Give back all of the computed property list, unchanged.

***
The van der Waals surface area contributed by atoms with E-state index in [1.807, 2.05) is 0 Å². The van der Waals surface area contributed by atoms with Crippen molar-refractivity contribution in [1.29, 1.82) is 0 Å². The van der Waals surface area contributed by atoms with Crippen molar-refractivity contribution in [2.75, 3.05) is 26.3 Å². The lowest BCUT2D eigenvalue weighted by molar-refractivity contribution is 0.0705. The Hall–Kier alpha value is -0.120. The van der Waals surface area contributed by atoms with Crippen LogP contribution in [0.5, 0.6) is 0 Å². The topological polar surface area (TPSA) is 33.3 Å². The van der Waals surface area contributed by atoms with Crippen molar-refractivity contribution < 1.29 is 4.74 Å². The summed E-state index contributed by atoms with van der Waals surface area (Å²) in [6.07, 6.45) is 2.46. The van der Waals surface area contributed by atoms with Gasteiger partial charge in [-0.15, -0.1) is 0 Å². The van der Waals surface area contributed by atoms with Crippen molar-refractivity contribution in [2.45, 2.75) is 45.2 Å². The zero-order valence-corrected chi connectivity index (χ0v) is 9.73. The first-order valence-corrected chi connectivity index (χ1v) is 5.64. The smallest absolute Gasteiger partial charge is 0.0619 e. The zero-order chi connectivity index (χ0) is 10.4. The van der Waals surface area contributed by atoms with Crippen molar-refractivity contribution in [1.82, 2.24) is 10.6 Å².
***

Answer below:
The van der Waals surface area contributed by atoms with E-state index in [1.807, 2.05) is 0 Å². The van der Waals surface area contributed by atoms with Crippen molar-refractivity contribution in [1.29, 1.82) is 0 Å². The van der Waals surface area contributed by atoms with Crippen molar-refractivity contribution in [2.75, 3.05) is 26.3 Å². The lowest BCUT2D eigenvalue weighted by molar-refractivity contribution is 0.0705. The Hall–Kier alpha value is -0.120. The van der Waals surface area contributed by atoms with Crippen LogP contribution in [0.5, 0.6) is 0 Å². The topological polar surface area (TPSA) is 33.3 Å². The van der Waals surface area contributed by atoms with Crippen molar-refractivity contribution < 1.29 is 4.74 Å². The summed E-state index contributed by atoms with van der Waals surface area (Å²) in [6.07, 6.45) is 2.46. The van der Waals surface area contributed by atoms with Gasteiger partial charge in [-0.15, -0.1) is 0 Å². The van der Waals surface area contributed by atoms with Crippen molar-refractivity contribution in [2.45, 2.75) is 45.2 Å². The zero-order valence-corrected chi connectivity index (χ0v) is 9.73. The first-order valence-corrected chi connectivity index (χ1v) is 5.64. The smallest absolute Gasteiger partial charge is 0.0619 e. The zero-order chi connectivity index (χ0) is 10.4. The van der Waals surface area contributed by atoms with Crippen molar-refractivity contribution in [1.82, 2.24) is 10.6 Å².